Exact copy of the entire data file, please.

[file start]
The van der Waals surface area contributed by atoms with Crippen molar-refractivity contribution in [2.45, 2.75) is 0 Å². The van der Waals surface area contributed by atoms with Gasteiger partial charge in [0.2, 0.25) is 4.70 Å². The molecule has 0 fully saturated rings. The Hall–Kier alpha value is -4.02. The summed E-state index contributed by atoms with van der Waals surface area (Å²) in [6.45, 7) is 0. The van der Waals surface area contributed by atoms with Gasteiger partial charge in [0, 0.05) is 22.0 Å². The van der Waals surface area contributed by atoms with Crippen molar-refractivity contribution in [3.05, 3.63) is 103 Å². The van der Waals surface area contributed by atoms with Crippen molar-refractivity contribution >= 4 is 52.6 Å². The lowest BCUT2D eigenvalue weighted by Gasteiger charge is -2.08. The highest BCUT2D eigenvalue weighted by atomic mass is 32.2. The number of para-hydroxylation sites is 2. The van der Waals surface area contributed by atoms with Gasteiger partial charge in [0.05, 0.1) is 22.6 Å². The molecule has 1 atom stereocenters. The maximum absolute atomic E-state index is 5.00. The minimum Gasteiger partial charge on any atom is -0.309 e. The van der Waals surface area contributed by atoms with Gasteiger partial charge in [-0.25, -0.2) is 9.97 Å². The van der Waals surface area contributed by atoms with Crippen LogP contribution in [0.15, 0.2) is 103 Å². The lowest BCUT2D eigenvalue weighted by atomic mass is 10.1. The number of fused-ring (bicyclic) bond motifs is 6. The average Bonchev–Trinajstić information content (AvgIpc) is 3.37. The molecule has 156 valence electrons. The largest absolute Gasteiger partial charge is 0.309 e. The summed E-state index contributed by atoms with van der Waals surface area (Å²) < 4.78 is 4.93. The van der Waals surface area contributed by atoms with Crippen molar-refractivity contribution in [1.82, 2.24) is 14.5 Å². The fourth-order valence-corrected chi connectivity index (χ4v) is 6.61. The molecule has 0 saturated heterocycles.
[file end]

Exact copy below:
The van der Waals surface area contributed by atoms with Crippen molar-refractivity contribution in [2.45, 2.75) is 0 Å². The van der Waals surface area contributed by atoms with Gasteiger partial charge in [0.2, 0.25) is 4.70 Å². The molecule has 0 fully saturated rings. The Hall–Kier alpha value is -4.02. The summed E-state index contributed by atoms with van der Waals surface area (Å²) in [6.45, 7) is 0. The van der Waals surface area contributed by atoms with Gasteiger partial charge in [0, 0.05) is 22.0 Å². The van der Waals surface area contributed by atoms with Crippen molar-refractivity contribution in [3.05, 3.63) is 103 Å². The van der Waals surface area contributed by atoms with Crippen molar-refractivity contribution >= 4 is 52.6 Å². The lowest BCUT2D eigenvalue weighted by Gasteiger charge is -2.08. The highest BCUT2D eigenvalue weighted by atomic mass is 32.2. The number of para-hydroxylation sites is 2. The van der Waals surface area contributed by atoms with Gasteiger partial charge in [0.05, 0.1) is 22.6 Å². The molecule has 1 atom stereocenters. The maximum absolute atomic E-state index is 5.00. The minimum Gasteiger partial charge on any atom is -0.309 e. The van der Waals surface area contributed by atoms with Gasteiger partial charge in [-0.25, -0.2) is 9.97 Å². The van der Waals surface area contributed by atoms with Crippen LogP contribution in [0.15, 0.2) is 103 Å². The lowest BCUT2D eigenvalue weighted by atomic mass is 10.1. The number of fused-ring (bicyclic) bond motifs is 6. The average Bonchev–Trinajstić information content (AvgIpc) is 3.37. The molecule has 156 valence electrons. The largest absolute Gasteiger partial charge is 0.309 e. The summed E-state index contributed by atoms with van der Waals surface area (Å²) < 4.78 is 4.93. The van der Waals surface area contributed by atoms with Crippen molar-refractivity contribution in [1.82, 2.24) is 14.5 Å². The fourth-order valence-corrected chi connectivity index (χ4v) is 6.61. The molecule has 0 saturated heterocycles.